Tuesday, December 17, 2013

Windows to Linux, Part I: leaving a trail of crumbs to get back

Turns out that Windows 8 isn't the great new operating system that everyone was expecting. To me, Windows 8 is just Window 7, in disguise. Much of Windows 7 is there, it's just dressed up to look different and new. If you find that you don't like Windows 8 at all, and you lack a licensed copy of Windows 7, take heart for there is an alternative: Linux.

If you're just browsing the web, doing some word processing and personal accounting, Linux will do the job just fine. You won't need Windows to do most of your basic computer needs.

In this tutorial, I will show you, in a series of articles, how to convert a shiny new Windows machine into a Linux machine. In this installment, I will show you how to preserve the operating system so that you can put it back if you should ever decide you want to return to Windows. I've learned to do this because, even though I have no plans to ever go back to running Windows, the next person to use my computer might want Windows as a requirement for a sale of my old computer.

There are two main ways to preserve your operating system:

Imaging - use an offline utility to boot your computer and make a clean, bit for bit copy of the disk as it is now.

Recovery DVDs - Most OEM's like Dell, HP and Acer, include a backup feature that allows you to create DVDs that can be used to restore your computer to factory condition.

First lets review the Recovery DVDs, since for most of us, that's easier, but it may take somewhat longer to do. As you may have discovered, in recent years, many computer makers stopped including installation media with their computers. People were often surprised to find their computer unable to boot and had no media to use to reinstall the operating system. I know because I've supported them.

I've made requests for such media from companies like Toshiba and HP, only to find that the company will charge some ridiculous fee to send out a fresh copy to you. I say ridiculous as in, the nominal cost of creating the copy and the disk with shipping, is probably about $5-$10. One company wanted to charge about $125 for the recovery media.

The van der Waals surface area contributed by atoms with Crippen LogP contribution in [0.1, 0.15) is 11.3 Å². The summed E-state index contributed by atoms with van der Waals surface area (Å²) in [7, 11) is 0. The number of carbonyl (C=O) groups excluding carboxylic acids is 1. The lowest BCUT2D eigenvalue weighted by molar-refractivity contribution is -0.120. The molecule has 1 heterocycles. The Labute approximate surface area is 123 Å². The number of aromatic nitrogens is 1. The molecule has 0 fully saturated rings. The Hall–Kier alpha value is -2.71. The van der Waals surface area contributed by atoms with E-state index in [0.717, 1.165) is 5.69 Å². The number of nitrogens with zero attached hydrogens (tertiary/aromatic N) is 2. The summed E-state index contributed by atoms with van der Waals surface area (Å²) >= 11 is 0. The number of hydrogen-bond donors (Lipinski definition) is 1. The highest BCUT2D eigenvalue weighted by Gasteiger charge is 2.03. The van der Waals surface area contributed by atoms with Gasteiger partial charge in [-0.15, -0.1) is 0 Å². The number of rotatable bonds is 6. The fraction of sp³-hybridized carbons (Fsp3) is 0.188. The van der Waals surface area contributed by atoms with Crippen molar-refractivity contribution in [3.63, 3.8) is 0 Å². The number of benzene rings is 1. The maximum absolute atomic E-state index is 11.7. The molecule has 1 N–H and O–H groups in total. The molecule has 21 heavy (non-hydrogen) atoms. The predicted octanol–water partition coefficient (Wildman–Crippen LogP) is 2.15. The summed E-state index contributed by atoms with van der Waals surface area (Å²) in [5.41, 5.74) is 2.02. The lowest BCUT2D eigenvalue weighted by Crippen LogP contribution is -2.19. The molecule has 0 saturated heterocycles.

If you have just unboxed a computer, creating those DVDs is what you need to do first, before you even browse the internet. If you don't know how, don't worry. It's easy to find out how. Here's a video from Dell that explains how to create the DVDs or USB boot disk. It's only 99 seconds long, which is very cool. All the OEMs offer tutorials on how to create the installation DVDs from a new computer. Even if you don't plan to run Linux on your new computer, this is still the first thing to do after you login to your new computer for the first time.

Creating these DVDs takes about an hour but it's worth the trip.

The next method is imaging your computer. This is technically more involved and requires some understanding of hard drives and space. This is a great option because it preserves your computer in exactly the same state for a long period of time as a set of files that can be restored later.

To begin, you will need a USB external drive like the Seagate Backup Plus, or the Western Digital My Passport. Both of these drives are portable in the sense that they have no external power supply, and they are powered by the USB port on your computer. They both offer ample capacity for most people, too.

Once you have your drive, you will need a blank CD or DVD. I like CD-RW or DVD-RW because you can rewrite over the media again and again if you want to put different software on it.

Then you need imaging software. You can purchase software like Norton Ghost or Acronis True Image. But there is a free version that works and it works very well. Clonezilla.

Clonezilla offers a simple method of working with your hard drives. It will create compressed archives of your hard disk and store the backup to another drive or another network target of your choice. There are many tutorials on how to use Clonezilla on YouTube. To find them, just go to YouTube and type "Clonezilla" in the search box and you will have many to choose from. Here are a few good examples: here for Windows 7 and here for Windows 8.

To summarize the steps with Clonezilla:


  1. Boot your computer with Clonezilla.
  2. Connect your USB drive.
  3. Follow the prompts to select the target drive, where the backup will go.
  4. Follow the prompts to select the drive you want to backup.
  5. Let it run until complete.
  6. Follow the prompts to poweroff your computer.
  7. Disconnect the USB drive from your computer.


Clonezilla is free, open source software and is constantly being improved. The nice thing about using this is that it can restore your operating system very quickly, usually in about 15 minutes or so. This is especially true if you've been using your computer for a long time and have installed a fair number of programs on it in Windows.

This concludes part one of this series. In the next article, we will cover choosing a version of Linux that you might enjoy using.

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